“Right from the start of computing, people realized these things were not just going to be crunching numbers, but could solve other types of problems,” MacCormick said during a recent interview with TechEmergence. “They quickly discovered computers couldn’t do things as easily as they thought.”

While MacCormick is quick to acknowledge modern advances in artificial intelligence, he’s also very conscious of its ongoing limitations, specifically replicating human vision. “The sub-field where we try to emulate the human visual system turned out to be one of the toughest nuts to crack in the whole field of AI,” he said. “Object recognition systems today are phenomenally good compared to what they were 20 years ago, but they’re still far, far inferior to the capabilities of a human.”

To compensate for its limitations, MacCormick notes that other technologies have been developed that, while they’re considered by many to be artificially intelligent, don’t rely on AI. As an example, he pointed to Google’s self-driving car. “If you look at the Google self-driving car, the AI vision systems are there, but they don’t rely on them,” MacCormick said. “In terms of recognizing lane markings on the road or obstructions, they’re going to rely on other sensors that are more reliable, such as GPS, to get an exact location.”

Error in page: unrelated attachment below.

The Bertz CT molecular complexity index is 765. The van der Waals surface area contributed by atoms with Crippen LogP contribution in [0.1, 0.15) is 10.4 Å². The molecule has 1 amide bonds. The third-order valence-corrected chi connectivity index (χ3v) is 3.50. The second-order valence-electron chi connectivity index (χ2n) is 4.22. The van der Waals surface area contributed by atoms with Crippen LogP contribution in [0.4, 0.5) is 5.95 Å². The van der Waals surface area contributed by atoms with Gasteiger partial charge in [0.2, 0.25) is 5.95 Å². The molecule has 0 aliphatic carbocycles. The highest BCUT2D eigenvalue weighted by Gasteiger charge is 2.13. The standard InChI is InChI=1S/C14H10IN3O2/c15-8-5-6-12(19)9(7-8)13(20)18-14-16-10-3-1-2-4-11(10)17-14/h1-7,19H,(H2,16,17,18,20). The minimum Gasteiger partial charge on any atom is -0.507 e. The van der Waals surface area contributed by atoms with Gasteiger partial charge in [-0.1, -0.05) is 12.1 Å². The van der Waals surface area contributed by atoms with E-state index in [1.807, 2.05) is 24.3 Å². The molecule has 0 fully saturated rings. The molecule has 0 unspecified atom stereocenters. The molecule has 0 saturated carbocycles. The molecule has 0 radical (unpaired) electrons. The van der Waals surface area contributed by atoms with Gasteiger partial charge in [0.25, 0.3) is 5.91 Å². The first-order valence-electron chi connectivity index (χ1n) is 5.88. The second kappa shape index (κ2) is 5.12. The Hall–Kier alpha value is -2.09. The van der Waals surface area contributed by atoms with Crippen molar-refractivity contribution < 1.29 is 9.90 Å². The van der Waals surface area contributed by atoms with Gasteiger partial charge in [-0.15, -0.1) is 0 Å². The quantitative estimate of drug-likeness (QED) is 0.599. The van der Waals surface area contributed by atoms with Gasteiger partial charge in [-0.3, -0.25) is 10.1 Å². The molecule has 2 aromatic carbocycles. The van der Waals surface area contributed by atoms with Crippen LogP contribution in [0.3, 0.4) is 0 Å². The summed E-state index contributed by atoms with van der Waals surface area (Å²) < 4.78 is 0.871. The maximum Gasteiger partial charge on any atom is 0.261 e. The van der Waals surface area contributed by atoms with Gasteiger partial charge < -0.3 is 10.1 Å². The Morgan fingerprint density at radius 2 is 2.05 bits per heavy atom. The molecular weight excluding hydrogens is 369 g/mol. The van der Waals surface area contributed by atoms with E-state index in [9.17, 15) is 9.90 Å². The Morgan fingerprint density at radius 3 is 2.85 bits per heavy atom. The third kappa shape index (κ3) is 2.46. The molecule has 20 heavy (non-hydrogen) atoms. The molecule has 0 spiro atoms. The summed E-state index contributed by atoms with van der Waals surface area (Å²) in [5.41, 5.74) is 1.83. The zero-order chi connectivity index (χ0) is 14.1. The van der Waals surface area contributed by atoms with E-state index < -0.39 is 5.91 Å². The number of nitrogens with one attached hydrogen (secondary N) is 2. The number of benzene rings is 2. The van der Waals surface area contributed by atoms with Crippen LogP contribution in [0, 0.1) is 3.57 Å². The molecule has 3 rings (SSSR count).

Continue reading “Artificial Intelligence Must Answer to Its Creators” »

Sep 26, 2015

Let’s go inside Samsung’s new Silicon Valley headquarters

Posted by in categories: computing, mobile phones

While Apple has gone for a flying saucer design, Samsung’s new Silicon Valley offices look more like a giant Rubik’s Cube. The $300 million campus opened yesterday, cementing the South Korean company’s presence in the Valley. The 1.1 million-square-foot site in San Jose is intended to accommodate up to 2,000 employees, bringing together Samsung’s American R&D teams as well as providing a home for its local sales and marketing staff. Samsung says the site’s open design is intended to foster collaboration between employees, enabling those “impromptu, spur-of-the-moment interactions that are the genesis of many great ideas.”

The company broke ground on the 10-story campus back in 2013, with architecture firm NBBJ designing the site, which includes courtyards, open “garden floors,” and lab space. “Today represents a major milestone as we open our most strategically important Samsung facility in the US and also our biggest investment in Silicon Valley,” said Jaesoo Han, Samsung’s devices president in America, in a press statement. “Samsung’s goal is nothing less than to develop the best next‐generation technologies for device solutions.” Here’s how the new offices compare to the original renders: